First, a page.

Conventional wisdom dictates that the best outcome of the talks to form the next Dutch government is a strong coalition of four parties with a majority in both houses of Parliament. It is the preferred option of Mark Rutte, who barring a catastrophe will shortly receive his third invitation from the monarch to form an administration. As a fiscal conservative, Rutte is known to favour small, efficient, non-interventionist governments. He also has an unhappy history of minority rule, as his first cabinet was brought down in less than two years by Geert Wilders’ refusal to support an emergency budget cuts package.
Majority coalitions have been the standard model since the Netherlands adopted the party list system a century ago, and Rutte’s first instinct is to follow convention. But conventional thinking is often wrong. As the Dutch political landscape fragments we may well be entering an age of minorities. Rutte’s proposed construction depends on keeping four parties on board, which carries a high risk of deadlock, especially if the economic climate turns sour.
The ideological differences between the VVD, CDA, D66 and GroenLinks will make extensive horse-trading inevitable, both during the coalition talks and afterwards. The last cabinet almost collapsed in its first weeks over its plan to restructure the health insurance system so that higher earners paid more – a Labour Party initiative that proved unpalatable to the Liberals’ constituents. Rutte was able to dodge the bullet on that occasion thanks to the pliability of Diederik Samsom’s PvdA, the pressure of the economic crisis and the lack of any viable alternative government. This time the other three parties outnumber the VVD, there is less urgency to compromise for the good of the nation, and Rutte has other irons in the fire if one of the junior partners drops out.
That leads neatly to the dilemma for the smallest party, GroenLinks. Jesse Klaver’s faction stands out as the only one elected on an avowedly left-wing ticket, with a manifesto of far-reaching spending pledges funded through taxes. Though he may be able to form a progressive partnership with D66 on many social issues, Klaver is diametrically opposed to Rutte on two of his three main priorities: the accommodation of refugees and reducing inequality. On the latter point he is unlikely to find much common ground with D66 or the Christian Democrats either, and the CDA share Rutte’s hardline stance on asylum. The prospect of a first shot at government is a huge temptation for GroenLinks, but Klaver knows that his party’s largely young, idealistic and economically vulnerable support base could disintegrate if he makes too many concessions to the right. He will be aware of the history of junior coalition partners who are punished at the next election by disgruntled voters, a fate which befell the PvdA last month.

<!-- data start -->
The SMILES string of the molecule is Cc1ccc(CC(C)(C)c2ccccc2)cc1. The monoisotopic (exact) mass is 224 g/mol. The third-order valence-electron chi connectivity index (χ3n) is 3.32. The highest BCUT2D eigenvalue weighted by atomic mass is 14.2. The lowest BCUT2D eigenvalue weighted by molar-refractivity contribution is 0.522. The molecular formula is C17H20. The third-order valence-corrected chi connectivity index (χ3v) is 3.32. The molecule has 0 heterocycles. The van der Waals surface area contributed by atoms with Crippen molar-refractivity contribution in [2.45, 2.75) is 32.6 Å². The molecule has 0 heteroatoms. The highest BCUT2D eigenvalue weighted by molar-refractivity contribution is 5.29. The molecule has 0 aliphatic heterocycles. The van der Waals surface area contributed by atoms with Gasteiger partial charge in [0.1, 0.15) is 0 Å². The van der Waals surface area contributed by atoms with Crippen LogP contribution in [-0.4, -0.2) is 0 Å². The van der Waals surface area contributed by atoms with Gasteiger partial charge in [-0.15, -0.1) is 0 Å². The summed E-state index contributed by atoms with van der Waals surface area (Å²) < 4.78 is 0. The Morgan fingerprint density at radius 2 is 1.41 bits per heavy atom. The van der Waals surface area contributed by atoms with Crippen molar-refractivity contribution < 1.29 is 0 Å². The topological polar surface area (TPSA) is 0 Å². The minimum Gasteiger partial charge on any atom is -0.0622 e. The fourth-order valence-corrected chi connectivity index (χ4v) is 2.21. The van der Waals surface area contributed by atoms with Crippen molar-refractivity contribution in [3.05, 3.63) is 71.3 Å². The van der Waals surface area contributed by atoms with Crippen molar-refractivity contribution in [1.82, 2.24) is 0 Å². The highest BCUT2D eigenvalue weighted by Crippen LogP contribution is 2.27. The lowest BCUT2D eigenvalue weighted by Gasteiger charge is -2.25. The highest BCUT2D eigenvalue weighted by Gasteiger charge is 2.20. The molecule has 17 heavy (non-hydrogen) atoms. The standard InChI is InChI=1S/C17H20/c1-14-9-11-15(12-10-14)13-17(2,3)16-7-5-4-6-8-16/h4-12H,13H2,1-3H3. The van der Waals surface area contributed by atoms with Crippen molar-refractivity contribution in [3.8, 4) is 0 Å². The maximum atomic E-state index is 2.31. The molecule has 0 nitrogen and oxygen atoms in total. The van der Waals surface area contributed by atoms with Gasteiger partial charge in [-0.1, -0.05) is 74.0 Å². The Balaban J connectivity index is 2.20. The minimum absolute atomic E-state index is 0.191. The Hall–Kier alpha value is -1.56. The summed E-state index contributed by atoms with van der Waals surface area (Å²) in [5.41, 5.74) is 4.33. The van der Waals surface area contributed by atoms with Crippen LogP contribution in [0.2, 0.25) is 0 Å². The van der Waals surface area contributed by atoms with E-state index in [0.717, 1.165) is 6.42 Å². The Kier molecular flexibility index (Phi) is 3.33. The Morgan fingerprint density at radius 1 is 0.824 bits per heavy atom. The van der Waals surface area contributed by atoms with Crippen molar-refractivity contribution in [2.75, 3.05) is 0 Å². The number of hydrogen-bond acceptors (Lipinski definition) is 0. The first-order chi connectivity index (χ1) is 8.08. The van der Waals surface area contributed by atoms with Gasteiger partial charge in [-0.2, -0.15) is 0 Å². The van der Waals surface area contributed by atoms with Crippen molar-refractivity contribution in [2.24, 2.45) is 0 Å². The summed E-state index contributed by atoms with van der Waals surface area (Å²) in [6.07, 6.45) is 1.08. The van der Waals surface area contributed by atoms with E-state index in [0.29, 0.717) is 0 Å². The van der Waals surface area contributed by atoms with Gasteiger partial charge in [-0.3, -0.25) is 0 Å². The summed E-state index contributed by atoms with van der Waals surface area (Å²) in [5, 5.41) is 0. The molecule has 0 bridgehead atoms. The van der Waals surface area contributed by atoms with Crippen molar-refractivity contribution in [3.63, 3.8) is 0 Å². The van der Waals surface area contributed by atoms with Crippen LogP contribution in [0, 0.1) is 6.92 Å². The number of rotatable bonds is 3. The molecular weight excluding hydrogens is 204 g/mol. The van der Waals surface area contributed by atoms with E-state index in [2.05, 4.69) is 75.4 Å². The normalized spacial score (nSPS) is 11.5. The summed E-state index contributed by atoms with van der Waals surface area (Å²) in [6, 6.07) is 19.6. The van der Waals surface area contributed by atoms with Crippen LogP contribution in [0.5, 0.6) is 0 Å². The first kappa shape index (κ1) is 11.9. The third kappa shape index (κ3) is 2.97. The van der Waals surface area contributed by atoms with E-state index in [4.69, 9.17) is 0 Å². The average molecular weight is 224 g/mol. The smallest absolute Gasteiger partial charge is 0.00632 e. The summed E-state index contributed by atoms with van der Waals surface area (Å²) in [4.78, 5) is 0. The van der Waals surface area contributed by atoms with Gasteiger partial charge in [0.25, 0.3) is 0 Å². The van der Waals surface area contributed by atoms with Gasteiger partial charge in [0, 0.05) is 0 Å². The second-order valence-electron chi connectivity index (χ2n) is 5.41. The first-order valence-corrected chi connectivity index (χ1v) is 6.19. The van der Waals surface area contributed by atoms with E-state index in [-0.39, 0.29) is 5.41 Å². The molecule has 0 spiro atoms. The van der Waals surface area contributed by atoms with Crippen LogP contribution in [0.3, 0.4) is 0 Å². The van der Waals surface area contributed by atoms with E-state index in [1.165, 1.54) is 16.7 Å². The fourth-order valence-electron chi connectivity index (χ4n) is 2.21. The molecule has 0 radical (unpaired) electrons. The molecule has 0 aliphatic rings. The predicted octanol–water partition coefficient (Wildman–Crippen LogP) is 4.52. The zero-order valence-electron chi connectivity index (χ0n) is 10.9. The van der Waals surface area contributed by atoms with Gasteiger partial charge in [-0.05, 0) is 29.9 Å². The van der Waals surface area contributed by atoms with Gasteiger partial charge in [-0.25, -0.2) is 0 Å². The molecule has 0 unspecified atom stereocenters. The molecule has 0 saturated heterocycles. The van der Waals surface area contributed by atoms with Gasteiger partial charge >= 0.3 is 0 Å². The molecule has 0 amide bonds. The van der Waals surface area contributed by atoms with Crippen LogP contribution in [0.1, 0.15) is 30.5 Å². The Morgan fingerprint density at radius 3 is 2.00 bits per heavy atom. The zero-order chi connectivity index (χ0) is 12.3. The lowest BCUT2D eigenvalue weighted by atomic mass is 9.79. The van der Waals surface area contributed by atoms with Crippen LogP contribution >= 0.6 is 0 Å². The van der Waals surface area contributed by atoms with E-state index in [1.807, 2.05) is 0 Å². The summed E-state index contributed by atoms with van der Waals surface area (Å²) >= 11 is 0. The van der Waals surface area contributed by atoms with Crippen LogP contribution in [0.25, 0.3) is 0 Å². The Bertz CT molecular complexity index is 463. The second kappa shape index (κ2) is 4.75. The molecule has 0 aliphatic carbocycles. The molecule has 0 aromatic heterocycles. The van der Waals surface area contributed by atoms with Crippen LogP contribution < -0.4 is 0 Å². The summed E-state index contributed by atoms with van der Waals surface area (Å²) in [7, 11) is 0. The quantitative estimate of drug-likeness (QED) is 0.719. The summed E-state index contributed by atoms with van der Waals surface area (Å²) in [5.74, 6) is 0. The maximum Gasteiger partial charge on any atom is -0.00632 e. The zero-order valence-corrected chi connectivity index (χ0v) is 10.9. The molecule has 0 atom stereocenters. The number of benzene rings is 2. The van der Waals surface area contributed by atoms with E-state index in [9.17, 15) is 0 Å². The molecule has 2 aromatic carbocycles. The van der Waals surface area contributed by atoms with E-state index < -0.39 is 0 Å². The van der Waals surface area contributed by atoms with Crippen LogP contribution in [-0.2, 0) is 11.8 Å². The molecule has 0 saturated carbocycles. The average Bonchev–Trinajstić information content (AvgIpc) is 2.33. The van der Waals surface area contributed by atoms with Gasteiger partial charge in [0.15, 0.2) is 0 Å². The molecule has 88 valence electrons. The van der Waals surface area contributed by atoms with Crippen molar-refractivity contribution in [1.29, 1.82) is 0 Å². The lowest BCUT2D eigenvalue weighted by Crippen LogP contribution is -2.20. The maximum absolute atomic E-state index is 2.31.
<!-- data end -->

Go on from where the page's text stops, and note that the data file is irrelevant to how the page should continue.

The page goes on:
Klaver’s influence at the negotiating table is hindered by a fundamental imbalance within the group: while the VVD, CDA and D66 are indispensable to the coalition, GroenLinks are not. If the core group form a united front on any issue, he will have to lump it or leave it. A supply deal would have the advantage for Klaver of giving him scope to press for concessions in policy areas where the other three parties are prepared to compromise, such as climate change, and revert to opposition mode on more polarised issues such as healthcare. That will enable him to appease the activist sector of his electorate by showing he can influence government policy without ditching his principles. Rutte, conversely, will be able to take the slings and arrows of GroenLinks on the chin knowing that he has a good chance of sourcing the votes he needs from other parties such as the ChristenUnie.
Rutte’s aversion to minority cabinets is partly rooted in the experience of the supply deal he brokered with Geert Wilders’s PVV, but the conditions this time are different. Rutte I was inherently unstable because it was propped up by an unreliable partner in a time of economic distress. Even so, for the first year the makeshift alliance functioned reasonably well until the government choked on its stringent economic rules, which demanded swift pre-emptive action as soon as the budget deficit threatened to exceed its tight constraints. This time the economic outlook is brighter. There is money to spend to iron out awkward scruples. GroenLinks is unlikely to be as capricious as Wilders, and even if the supply deal fails, there are fallback options. And Rutte’s second cabinet, which relied for most of its life on support from opposition parties, especially in the Senate, showed that such stitch-and-mend deals are compatible with stable government.
It would be surprising if the negotiating parties have not already considered the option of a supply deal with GroenLinks as a more supple alternative to the four-party coalition. The extra flexibility has advantages for Rutte and Klaver, as well as Sybrand Buma, who would not relish having to check his language on cultural issues. Even D66, GroenLinks’s main supporter within the quartet, would face a conflict of loyalties between its liberal partner and its progressive ally, and risk neglecting the conservative CDA in the process. The longer the talks go on, the more a minority deal will start to look like the less painful compromise.